Almost five million people are on housing waiting lists
The government has denied Tory claims its plan to give local people priority on council house waiting lists will be torpedoed by its own equality laws.
It says it does not want to change the law, merely give councils "more freedom" to interpret existing rules.
Local councils are already allowed to give priority to people with local connections through jobs and family, although not all do so.
The Tories say the government plans are little more than "spin".
Shadow Housing Minister Grant Shapps said the measure was a "sham" as it would be illegal under existing law and the forthcoming Equality Bill.
But this was denied by the Department for Communities and Local Government.
A DCLG spokesman said: "As we made clear yesterday (Monday), we are proposing a stronger role for Local Authorities so they can better allocate social housing according to their own needs and priorities, and will be changing the current rules to give them more freedom to do so.
It is already the case that most local councils favour people who live in the area
"The Equality Bill will not run counter to what we announced yesterday. Indeed, authorities may well decide that local disadvantage could be addressed by giving greater assistance to local people with housing needs."
The guidance the DCLG plans to issue to councils is thought likely to include increased transparency, allowing people "to see how the rules are set and to understand that any application they make for a social home will be treated fairly alongside other applicants".
But the DCLG refused to be drawn on when the new guidance would be issued or the details of what would be in it.
A spokeswoman said the plans would not have the force of law, saying it would still be "up to local authorities" to decide whether or not to to give more priority to local people.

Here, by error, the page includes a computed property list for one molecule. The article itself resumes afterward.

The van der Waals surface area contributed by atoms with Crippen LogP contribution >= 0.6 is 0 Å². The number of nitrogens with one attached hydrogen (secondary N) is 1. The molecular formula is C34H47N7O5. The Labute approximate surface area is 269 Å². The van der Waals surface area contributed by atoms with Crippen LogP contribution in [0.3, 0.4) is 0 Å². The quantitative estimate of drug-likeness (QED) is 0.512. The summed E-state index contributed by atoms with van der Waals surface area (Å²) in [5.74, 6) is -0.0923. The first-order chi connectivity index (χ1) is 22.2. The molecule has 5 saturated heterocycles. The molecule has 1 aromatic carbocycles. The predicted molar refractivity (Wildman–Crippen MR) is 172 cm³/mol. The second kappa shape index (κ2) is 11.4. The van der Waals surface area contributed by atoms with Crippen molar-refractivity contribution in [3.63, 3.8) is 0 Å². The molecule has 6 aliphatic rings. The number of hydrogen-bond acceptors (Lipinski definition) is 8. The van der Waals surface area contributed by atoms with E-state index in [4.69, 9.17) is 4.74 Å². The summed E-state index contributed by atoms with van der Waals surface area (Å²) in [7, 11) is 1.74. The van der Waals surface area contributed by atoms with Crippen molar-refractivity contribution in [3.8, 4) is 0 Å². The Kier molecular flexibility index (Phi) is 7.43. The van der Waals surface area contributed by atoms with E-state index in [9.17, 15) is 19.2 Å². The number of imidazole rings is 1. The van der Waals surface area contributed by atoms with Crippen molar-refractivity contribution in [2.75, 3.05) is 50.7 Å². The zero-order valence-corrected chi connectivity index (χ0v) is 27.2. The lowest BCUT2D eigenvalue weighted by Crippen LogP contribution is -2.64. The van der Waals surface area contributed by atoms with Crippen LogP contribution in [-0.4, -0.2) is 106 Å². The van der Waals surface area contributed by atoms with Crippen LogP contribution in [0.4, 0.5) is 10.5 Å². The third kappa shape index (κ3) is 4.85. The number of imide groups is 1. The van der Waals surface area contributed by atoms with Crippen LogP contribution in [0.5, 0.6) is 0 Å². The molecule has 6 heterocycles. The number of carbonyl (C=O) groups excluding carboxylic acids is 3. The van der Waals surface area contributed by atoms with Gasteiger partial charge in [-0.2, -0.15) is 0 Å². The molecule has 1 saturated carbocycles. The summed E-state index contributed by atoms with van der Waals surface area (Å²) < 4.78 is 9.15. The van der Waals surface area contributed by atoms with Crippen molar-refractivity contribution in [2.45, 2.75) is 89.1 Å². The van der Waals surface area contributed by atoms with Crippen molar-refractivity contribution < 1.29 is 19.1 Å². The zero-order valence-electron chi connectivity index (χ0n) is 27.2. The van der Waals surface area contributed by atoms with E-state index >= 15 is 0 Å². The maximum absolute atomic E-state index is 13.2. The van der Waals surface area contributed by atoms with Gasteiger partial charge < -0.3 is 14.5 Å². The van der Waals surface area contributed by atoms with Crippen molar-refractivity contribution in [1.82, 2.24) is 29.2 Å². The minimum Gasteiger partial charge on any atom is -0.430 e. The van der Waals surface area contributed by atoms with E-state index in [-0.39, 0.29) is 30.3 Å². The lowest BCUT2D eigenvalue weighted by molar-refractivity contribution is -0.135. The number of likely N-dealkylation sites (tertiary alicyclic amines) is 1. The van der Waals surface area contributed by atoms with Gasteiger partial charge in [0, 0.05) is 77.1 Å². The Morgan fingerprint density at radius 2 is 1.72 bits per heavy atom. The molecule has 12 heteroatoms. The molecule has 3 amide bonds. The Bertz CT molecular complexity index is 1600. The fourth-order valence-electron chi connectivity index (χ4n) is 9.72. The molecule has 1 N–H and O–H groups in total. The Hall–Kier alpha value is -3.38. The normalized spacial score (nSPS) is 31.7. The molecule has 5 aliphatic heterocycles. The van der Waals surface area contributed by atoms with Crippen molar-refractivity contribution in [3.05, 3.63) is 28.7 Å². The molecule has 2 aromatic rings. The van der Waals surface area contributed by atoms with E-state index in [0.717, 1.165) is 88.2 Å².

Applicants with an existing "high degree of housing need" will have a high priority for a council home, she added.
However, the Tories said that councils already had discretion to help local residents under guidelines published on the DCLG's own website.
Views on council housing: "Local people get nothing"
And a spokesman for the Local Government Association said: "It is already the case that most local councils favour people who live in the area. They already award more points to local people."
One council that already operates a "local homes for local people" policy is Enfield.
A spokeswoman said: "Under our current Allocations Policy we award "waiting time" points which means we give more priority to local people.
Another council - Southampton - says it gives more housing points to applicants with a "proven link" to the city and existing city council tenants.
The DCLG spokeswoman did not reply to requests to name any councils which do not already award extra points to applicants with a local connection, or who have been on the waiting list for a long time.
Neither did she outline any specific changes to existing council guidance on prioritising local people.
The funding of a £1.5bn building programme for social homes has also been questioned, with a statement on it from Housing Minister John Healey apparently delayed.
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